From urban chaos to rural bliss: my Bishop’s journey

McGreen and tree in bloom

I had always yearned to escape city life, but the bonds with friends, family, and familiarity tethered me to my urban abode. The prospect of going away for university and to Bishop’s felt like a golden ticket to make that dream come true. Here’s how it happened.  

The Golden Ticket  

I remember the day I got accepted to Bishop’s. I was out with my best friends at our favourite club in downtown Montreal. It was our regular Friday night tradition; we indulged, danced, and spent a little too much money. It was like clockwork. Then, I was mindlessly going through my notifications waiting for a taxi at the end of the night, when I saw it —“Congratulations Olivia…”.  

Acceptance night

You might assume my immediate reaction was excitement and pride, but I vividly remember looking down at my phone, back up at my best friends, and thinking that this was the end of  our Friday night shenanigans and that hit me hard; That night, I didn’t tell a soul, though, and went home mourning the loss of a life and friends I had grown so accustomed to. I also had an important role in my mother’s business and knew my departure would leave a serious void. Don’t get me wrong; I knew I wanted to go to Bishop’s. I just had never thought how greatly it would affect every aspect of my life …until that very moment.  

Mourning the familiar

Months rolled by, and I finally mustered the strength to tell my friends and family. Unanimously, They congratulated me and shared their excitement and pride. And yet I still had this lump in my throat. I was still terrified to leave behind the comfort of my city-slicking cocoon and adopt the ways of the quaint and quiet life in little Lennoxville. 

So, I began to adopt this nostalgic way of living, feeling like I had to capitalize on every moment as if it were my last; dramatic I know. But summer finally came to an end, and fall began to peak its nose up. I went out one last Friday night with my friends and then it was time to face reality. The next day, I hit the road. 

Facing the unknown 

I will never forget the first time I drove my car from Montreal to Sherbrooke. I left the hustle and bustle of the city with a packed car, and still this lingering feeling of doubt and fear. What was I doing? Why would I leave the comfort and safety of my home, my friends, my job, my family? But it dawned on me, that the reason I had applied to Bishop’s was for me and no one else. It was to escape the day-to-day pressure and anxiety of my life back home and start anew, away from the city. Even if it was scary, even if my mom still needed me, even if I would miss those Friday nights, I had to take this step. So, I took a deep breath and just kept driving. 

the fall forest and mist from taken from a car
Driving to Sherbrooke

I passed Bromont and into the never-ending peaks and valleys of the Eastern Townships. Beautiful roads. I was overwhelmed by the shock of red, orange, and yellow trees that spanned for what seemed like forever, by the rocky-edged mountains that surrounded my car, and by what seemed like endless untouched nature. I sighed. Not in sadness but exhaling the tension of the road behind me. As I distanced myself from what I called home for 21 years, the looming fear and apprehension slowly dissipated with each passing exit sign. I had finally found the peace I was looking for.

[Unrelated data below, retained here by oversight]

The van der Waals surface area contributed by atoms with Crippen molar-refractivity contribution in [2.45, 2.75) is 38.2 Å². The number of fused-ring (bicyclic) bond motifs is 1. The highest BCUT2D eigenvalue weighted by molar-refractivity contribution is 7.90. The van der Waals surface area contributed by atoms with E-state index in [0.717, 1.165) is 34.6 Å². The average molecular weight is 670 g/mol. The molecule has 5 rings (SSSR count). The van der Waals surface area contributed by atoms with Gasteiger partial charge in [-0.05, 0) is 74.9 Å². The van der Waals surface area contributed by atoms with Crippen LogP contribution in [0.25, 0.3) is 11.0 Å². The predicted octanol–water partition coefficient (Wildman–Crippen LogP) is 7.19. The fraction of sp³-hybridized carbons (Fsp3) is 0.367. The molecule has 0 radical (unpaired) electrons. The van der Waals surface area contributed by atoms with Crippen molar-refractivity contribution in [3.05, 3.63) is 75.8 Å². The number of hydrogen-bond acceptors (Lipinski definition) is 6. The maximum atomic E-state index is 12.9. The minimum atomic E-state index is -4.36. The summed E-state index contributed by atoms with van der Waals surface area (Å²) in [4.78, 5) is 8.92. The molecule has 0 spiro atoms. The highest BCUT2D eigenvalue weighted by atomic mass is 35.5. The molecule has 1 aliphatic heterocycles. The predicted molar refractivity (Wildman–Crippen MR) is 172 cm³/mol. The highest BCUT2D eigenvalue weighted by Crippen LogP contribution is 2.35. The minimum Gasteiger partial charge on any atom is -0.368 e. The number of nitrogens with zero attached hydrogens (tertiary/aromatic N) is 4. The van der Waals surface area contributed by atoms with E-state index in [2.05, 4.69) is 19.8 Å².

church steeple appearing above the trees in fall colour
Driving to Sherbrooke

What doesn’t kill you makes you stronger 

You should know that I had been enrolled previously in a university for a year in Montreal. To get to my morning class I had to leave 2 hours in advance because of the traffic, the 50/50 chance of finding parking, the inescapable Montreal road work, cyclists with death wishes and the list goes on.  All these “roadblocks” before even getting to class. Let’s just say it’s not the most motivating environment. By the time I even got to class, I was exhausted from the journey. So, I dropped out of that school and decided to find an environment that would bring me peace and a path.  

Nature’s welcome 

Fast forward to my first day at Bishop’s. I left my apartment; no traffic, no aggressive drivers; I simply got to school and parked with ease. I walked towards the famous Gait with eyes wide open. Seeing the beauty in every inch of campus; the historic architecture, the canape of old trees, the endless paths connecting the campus’ buildings all together. I had seen it online virtually, but to be there is an indescribable feeling. I found a comfy spot on the grass, and as if out of some Disney movie a family of deer emerged from the forest and began eating the fallen pine needles from the ground. It was like a sign from the universe that I was exactly where I was supposed to be; in nature, and at peace. From that day on going to school didn’t seem so daunting.  

deer in the woods


It’s crazy to see the evolution I have had as a student. From the craziness of downtown Montreal to the peaceful routine I have at Bishop’s. I have become a more focused, energetic, and happy individual. Like a plant, I needed space to grow and bloom individually, and I feel as though I have done just that. Bishop’s in a short amount of time has become my home away from home. If I could give any prospective student advice: embrace change, seek growth and you will find your sanctuary.  

wall quote that read be inspired, be successful, b.u.
Inspirational Quote Taken Inside Bishop’s

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